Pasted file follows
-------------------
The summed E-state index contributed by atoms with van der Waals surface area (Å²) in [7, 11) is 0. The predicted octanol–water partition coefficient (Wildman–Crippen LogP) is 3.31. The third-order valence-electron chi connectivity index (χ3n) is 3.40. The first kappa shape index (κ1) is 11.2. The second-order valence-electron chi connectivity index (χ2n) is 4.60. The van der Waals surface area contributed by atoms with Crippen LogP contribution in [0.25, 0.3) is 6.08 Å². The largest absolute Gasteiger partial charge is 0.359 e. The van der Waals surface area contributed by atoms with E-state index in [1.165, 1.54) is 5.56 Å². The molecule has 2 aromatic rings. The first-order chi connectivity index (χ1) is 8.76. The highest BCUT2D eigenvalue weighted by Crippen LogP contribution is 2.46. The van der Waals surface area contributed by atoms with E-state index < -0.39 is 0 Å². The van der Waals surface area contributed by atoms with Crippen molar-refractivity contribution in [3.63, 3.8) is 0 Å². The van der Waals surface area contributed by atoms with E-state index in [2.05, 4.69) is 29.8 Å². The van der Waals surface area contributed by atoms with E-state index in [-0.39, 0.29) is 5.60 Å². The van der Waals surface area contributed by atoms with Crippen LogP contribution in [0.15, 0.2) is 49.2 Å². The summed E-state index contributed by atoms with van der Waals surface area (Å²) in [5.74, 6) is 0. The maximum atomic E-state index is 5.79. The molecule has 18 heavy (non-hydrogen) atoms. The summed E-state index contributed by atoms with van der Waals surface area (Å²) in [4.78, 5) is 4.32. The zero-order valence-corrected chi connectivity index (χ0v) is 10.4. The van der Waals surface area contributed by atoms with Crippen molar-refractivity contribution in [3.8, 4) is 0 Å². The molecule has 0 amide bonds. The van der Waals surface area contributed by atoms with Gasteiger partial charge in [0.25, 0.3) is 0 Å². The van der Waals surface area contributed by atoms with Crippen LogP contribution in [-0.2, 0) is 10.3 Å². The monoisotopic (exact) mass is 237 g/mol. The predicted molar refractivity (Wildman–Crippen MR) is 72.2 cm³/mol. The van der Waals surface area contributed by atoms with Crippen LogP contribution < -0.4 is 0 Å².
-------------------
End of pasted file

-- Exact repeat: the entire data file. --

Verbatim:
The summed E-state index contributed by atoms with van der Waals surface area (Å²) in [7, 11) is 0. The predicted octanol–water partition coefficient (Wildman–Crippen LogP) is 3.31. The third-order valence-electron chi connectivity index (χ3n) is 3.40. The first kappa shape index (κ1) is 11.2. The second-order valence-electron chi connectivity index (χ2n) is 4.60. The van der Waals surface area contributed by atoms with Crippen LogP contribution in [0.25, 0.3) is 6.08 Å². The largest absolute Gasteiger partial charge is 0.359 e. The van der Waals surface area contributed by atoms with E-state index in [1.165, 1.54) is 5.56 Å². The molecule has 2 aromatic rings. The first-order chi connectivity index (χ1) is 8.76. The highest BCUT2D eigenvalue weighted by Crippen LogP contribution is 2.46. The van der Waals surface area contributed by atoms with E-state index < -0.39 is 0 Å². The van der Waals surface area contributed by atoms with Crippen molar-refractivity contribution in [3.63, 3.8) is 0 Å². The van der Waals surface area contributed by atoms with E-state index in [2.05, 4.69) is 29.8 Å². The van der Waals surface area contributed by atoms with E-state index in [-0.39, 0.29) is 5.60 Å². The van der Waals surface area contributed by atoms with Crippen LogP contribution in [0.15, 0.2) is 49.2 Å². The summed E-state index contributed by atoms with van der Waals surface area (Å²) in [5.74, 6) is 0. The maximum atomic E-state index is 5.79. The molecule has 18 heavy (non-hydrogen) atoms. The summed E-state index contributed by atoms with van der Waals surface area (Å²) in [4.78, 5) is 4.32. The zero-order valence-corrected chi connectivity index (χ0v) is 10.4. The van der Waals surface area contributed by atoms with Crippen molar-refractivity contribution in [3.8, 4) is 0 Å². The molecule has 0 amide bonds. The van der Waals surface area contributed by atoms with Gasteiger partial charge in [0.25, 0.3) is 0 Å². The van der Waals surface area contributed by atoms with Crippen LogP contribution in [-0.2, 0) is 10.3 Å². The monoisotopic (exact) mass is 237 g/mol. The predicted molar refractivity (Wildman–Crippen MR) is 72.2 cm³/mol. The van der Waals surface area contributed by atoms with Crippen LogP contribution < -0.4 is 0 Å².